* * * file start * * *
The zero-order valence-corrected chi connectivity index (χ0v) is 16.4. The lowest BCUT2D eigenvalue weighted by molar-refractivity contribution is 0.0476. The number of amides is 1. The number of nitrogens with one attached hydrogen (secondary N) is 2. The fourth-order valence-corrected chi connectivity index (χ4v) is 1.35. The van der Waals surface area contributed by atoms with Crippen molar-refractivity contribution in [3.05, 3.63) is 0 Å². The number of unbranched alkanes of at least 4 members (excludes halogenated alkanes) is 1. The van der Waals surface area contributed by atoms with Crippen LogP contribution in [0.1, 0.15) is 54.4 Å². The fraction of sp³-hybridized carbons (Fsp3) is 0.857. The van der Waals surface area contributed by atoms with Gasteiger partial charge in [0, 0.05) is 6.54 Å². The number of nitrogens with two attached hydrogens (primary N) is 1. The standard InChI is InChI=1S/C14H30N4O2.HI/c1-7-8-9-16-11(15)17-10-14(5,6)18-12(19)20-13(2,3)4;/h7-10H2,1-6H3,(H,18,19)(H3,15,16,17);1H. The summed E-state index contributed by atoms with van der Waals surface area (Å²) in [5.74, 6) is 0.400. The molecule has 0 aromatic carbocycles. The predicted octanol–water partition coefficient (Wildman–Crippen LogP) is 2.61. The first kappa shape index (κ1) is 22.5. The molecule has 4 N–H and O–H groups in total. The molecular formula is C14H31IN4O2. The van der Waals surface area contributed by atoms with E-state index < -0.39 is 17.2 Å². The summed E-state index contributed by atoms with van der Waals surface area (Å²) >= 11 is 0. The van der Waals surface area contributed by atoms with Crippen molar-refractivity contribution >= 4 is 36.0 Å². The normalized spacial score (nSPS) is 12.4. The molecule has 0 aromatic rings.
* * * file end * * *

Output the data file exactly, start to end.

The zero-order valence-corrected chi connectivity index (χ0v) is 16.4. The lowest BCUT2D eigenvalue weighted by molar-refractivity contribution is 0.0476. The number of amides is 1. The number of nitrogens with one attached hydrogen (secondary N) is 2. The fourth-order valence-corrected chi connectivity index (χ4v) is 1.35. The van der Waals surface area contributed by atoms with Crippen molar-refractivity contribution in [3.05, 3.63) is 0 Å². The number of unbranched alkanes of at least 4 members (excludes halogenated alkanes) is 1. The van der Waals surface area contributed by atoms with Crippen LogP contribution in [0.1, 0.15) is 54.4 Å². The fraction of sp³-hybridized carbons (Fsp3) is 0.857. The van der Waals surface area contributed by atoms with Gasteiger partial charge in [0, 0.05) is 6.54 Å². The number of nitrogens with two attached hydrogens (primary N) is 1. The standard InChI is InChI=1S/C14H30N4O2.HI/c1-7-8-9-16-11(15)17-10-14(5,6)18-12(19)20-13(2,3)4;/h7-10H2,1-6H3,(H,18,19)(H3,15,16,17);1H. The summed E-state index contributed by atoms with van der Waals surface area (Å²) in [5.74, 6) is 0.400. The molecule has 0 aromatic carbocycles. The predicted octanol–water partition coefficient (Wildman–Crippen LogP) is 2.61. The first kappa shape index (κ1) is 22.5. The molecule has 4 N–H and O–H groups in total. The molecular formula is C14H31IN4O2. The van der Waals surface area contributed by atoms with E-state index < -0.39 is 17.2 Å². The summed E-state index contributed by atoms with van der Waals surface area (Å²) >= 11 is 0. The van der Waals surface area contributed by atoms with Crippen molar-refractivity contribution >= 4 is 36.0 Å². The normalized spacial score (nSPS) is 12.4. The molecule has 0 aromatic rings.